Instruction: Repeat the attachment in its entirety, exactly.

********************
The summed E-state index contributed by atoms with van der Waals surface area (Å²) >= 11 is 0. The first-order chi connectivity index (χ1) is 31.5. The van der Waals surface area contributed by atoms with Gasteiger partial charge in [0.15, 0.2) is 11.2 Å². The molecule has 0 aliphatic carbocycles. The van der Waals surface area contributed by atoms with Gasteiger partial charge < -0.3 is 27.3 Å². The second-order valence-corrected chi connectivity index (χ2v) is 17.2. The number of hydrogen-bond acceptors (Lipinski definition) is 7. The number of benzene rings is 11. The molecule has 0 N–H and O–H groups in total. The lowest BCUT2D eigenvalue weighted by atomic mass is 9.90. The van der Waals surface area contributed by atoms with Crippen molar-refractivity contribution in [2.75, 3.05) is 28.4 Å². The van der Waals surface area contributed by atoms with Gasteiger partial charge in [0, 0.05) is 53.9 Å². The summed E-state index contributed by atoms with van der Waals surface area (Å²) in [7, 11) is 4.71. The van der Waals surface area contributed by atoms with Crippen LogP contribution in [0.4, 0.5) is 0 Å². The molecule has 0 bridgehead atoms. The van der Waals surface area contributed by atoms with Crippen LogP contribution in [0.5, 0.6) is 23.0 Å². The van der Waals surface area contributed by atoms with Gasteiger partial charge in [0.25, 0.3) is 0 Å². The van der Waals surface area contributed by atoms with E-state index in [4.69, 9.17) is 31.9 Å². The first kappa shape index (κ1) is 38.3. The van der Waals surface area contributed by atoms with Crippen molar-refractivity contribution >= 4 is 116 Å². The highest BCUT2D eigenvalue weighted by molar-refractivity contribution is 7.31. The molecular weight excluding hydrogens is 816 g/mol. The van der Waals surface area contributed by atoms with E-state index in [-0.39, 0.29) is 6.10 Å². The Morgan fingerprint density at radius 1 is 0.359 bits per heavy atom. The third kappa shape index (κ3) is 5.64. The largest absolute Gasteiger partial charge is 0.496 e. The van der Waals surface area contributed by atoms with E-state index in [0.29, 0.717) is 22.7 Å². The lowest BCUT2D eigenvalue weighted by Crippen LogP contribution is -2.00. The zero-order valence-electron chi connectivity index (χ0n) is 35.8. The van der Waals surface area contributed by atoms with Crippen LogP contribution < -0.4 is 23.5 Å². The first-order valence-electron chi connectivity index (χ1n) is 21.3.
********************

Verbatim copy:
The summed E-state index contributed by atoms with van der Waals surface area (Å²) >= 11 is 0. The first-order chi connectivity index (χ1) is 31.5. The van der Waals surface area contributed by atoms with Gasteiger partial charge in [0.15, 0.2) is 11.2 Å². The molecule has 0 aliphatic carbocycles. The van der Waals surface area contributed by atoms with Gasteiger partial charge < -0.3 is 27.3 Å². The second-order valence-corrected chi connectivity index (χ2v) is 17.2. The number of hydrogen-bond acceptors (Lipinski definition) is 7. The number of benzene rings is 11. The molecule has 0 N–H and O–H groups in total. The lowest BCUT2D eigenvalue weighted by atomic mass is 9.90. The van der Waals surface area contributed by atoms with Crippen molar-refractivity contribution in [2.75, 3.05) is 28.4 Å². The van der Waals surface area contributed by atoms with Gasteiger partial charge in [0, 0.05) is 53.9 Å². The summed E-state index contributed by atoms with van der Waals surface area (Å²) in [7, 11) is 4.71. The van der Waals surface area contributed by atoms with Crippen LogP contribution in [0.4, 0.5) is 0 Å². The molecule has 0 bridgehead atoms. The van der Waals surface area contributed by atoms with Crippen LogP contribution in [0.5, 0.6) is 23.0 Å². The van der Waals surface area contributed by atoms with Gasteiger partial charge in [0.25, 0.3) is 0 Å². The van der Waals surface area contributed by atoms with E-state index in [4.69, 9.17) is 31.9 Å². The first kappa shape index (κ1) is 38.3. The van der Waals surface area contributed by atoms with Crippen molar-refractivity contribution >= 4 is 116 Å². The highest BCUT2D eigenvalue weighted by molar-refractivity contribution is 7.31. The molecular weight excluding hydrogens is 816 g/mol. The van der Waals surface area contributed by atoms with E-state index in [-0.39, 0.29) is 6.10 Å². The Morgan fingerprint density at radius 1 is 0.359 bits per heavy atom. The third kappa shape index (κ3) is 5.64. The largest absolute Gasteiger partial charge is 0.496 e. The van der Waals surface area contributed by atoms with E-state index in [0.29, 0.717) is 22.7 Å². The lowest BCUT2D eigenvalue weighted by Crippen LogP contribution is -2.00. The zero-order valence-electron chi connectivity index (χ0n) is 35.8. The van der Waals surface area contributed by atoms with Crippen LogP contribution < -0.4 is 23.5 Å². The first-order valence-electron chi connectivity index (χ1n) is 21.3.